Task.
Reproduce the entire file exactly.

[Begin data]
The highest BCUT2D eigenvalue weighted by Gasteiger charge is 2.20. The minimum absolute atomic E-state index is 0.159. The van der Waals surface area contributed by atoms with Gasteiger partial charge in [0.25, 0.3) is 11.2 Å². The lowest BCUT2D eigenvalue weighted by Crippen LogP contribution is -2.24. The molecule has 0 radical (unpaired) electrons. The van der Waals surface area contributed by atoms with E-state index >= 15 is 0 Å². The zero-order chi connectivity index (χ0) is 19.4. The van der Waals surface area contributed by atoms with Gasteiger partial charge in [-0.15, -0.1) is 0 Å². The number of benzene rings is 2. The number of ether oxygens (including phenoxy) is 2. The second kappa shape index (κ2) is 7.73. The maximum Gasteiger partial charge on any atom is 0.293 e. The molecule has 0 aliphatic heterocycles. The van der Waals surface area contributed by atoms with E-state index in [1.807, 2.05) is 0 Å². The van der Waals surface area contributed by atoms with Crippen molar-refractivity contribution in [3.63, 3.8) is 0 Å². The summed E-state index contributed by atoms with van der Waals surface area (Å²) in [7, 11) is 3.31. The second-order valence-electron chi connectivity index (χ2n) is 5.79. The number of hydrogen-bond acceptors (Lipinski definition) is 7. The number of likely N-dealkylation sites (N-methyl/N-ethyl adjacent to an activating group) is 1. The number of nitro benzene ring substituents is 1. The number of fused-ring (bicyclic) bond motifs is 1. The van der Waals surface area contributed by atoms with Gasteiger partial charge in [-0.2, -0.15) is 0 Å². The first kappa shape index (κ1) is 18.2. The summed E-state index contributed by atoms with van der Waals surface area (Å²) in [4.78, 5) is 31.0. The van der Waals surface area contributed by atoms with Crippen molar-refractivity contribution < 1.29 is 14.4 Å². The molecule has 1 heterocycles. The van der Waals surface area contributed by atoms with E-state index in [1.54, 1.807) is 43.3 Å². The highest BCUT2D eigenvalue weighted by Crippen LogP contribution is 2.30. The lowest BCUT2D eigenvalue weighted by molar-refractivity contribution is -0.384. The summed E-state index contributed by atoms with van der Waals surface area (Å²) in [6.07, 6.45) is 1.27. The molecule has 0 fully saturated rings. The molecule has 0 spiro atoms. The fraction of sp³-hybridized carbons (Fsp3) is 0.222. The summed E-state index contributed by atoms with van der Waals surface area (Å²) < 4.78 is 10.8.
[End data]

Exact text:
The highest BCUT2D eigenvalue weighted by Gasteiger charge is 2.20. The minimum absolute atomic E-state index is 0.159. The van der Waals surface area contributed by atoms with Gasteiger partial charge in [0.25, 0.3) is 11.2 Å². The lowest BCUT2D eigenvalue weighted by Crippen LogP contribution is -2.24. The molecule has 0 radical (unpaired) electrons. The van der Waals surface area contributed by atoms with E-state index >= 15 is 0 Å². The zero-order chi connectivity index (χ0) is 19.4. The van der Waals surface area contributed by atoms with Gasteiger partial charge in [-0.15, -0.1) is 0 Å². The number of benzene rings is 2. The number of ether oxygens (including phenoxy) is 2. The second kappa shape index (κ2) is 7.73. The maximum Gasteiger partial charge on any atom is 0.293 e. The molecule has 0 aliphatic heterocycles. The van der Waals surface area contributed by atoms with E-state index in [1.807, 2.05) is 0 Å². The van der Waals surface area contributed by atoms with Crippen molar-refractivity contribution in [3.63, 3.8) is 0 Å². The summed E-state index contributed by atoms with van der Waals surface area (Å²) in [7, 11) is 3.31. The second-order valence-electron chi connectivity index (χ2n) is 5.79. The number of hydrogen-bond acceptors (Lipinski definition) is 7. The number of likely N-dealkylation sites (N-methyl/N-ethyl adjacent to an activating group) is 1. The number of nitro benzene ring substituents is 1. The number of fused-ring (bicyclic) bond motifs is 1. The van der Waals surface area contributed by atoms with Gasteiger partial charge in [-0.2, -0.15) is 0 Å². The first kappa shape index (κ1) is 18.2. The summed E-state index contributed by atoms with van der Waals surface area (Å²) in [4.78, 5) is 31.0. The van der Waals surface area contributed by atoms with Crippen molar-refractivity contribution < 1.29 is 14.4 Å². The molecule has 1 heterocycles. The van der Waals surface area contributed by atoms with E-state index in [1.54, 1.807) is 43.3 Å². The highest BCUT2D eigenvalue weighted by Crippen LogP contribution is 2.30. The lowest BCUT2D eigenvalue weighted by molar-refractivity contribution is -0.384. The summed E-state index contributed by atoms with van der Waals surface area (Å²) in [6.07, 6.45) is 1.27. The molecule has 0 fully saturated rings. The molecule has 0 spiro atoms. The fraction of sp³-hybridized carbons (Fsp3) is 0.222. The summed E-state index contributed by atoms with van der Waals surface area (Å²) < 4.78 is 10.8.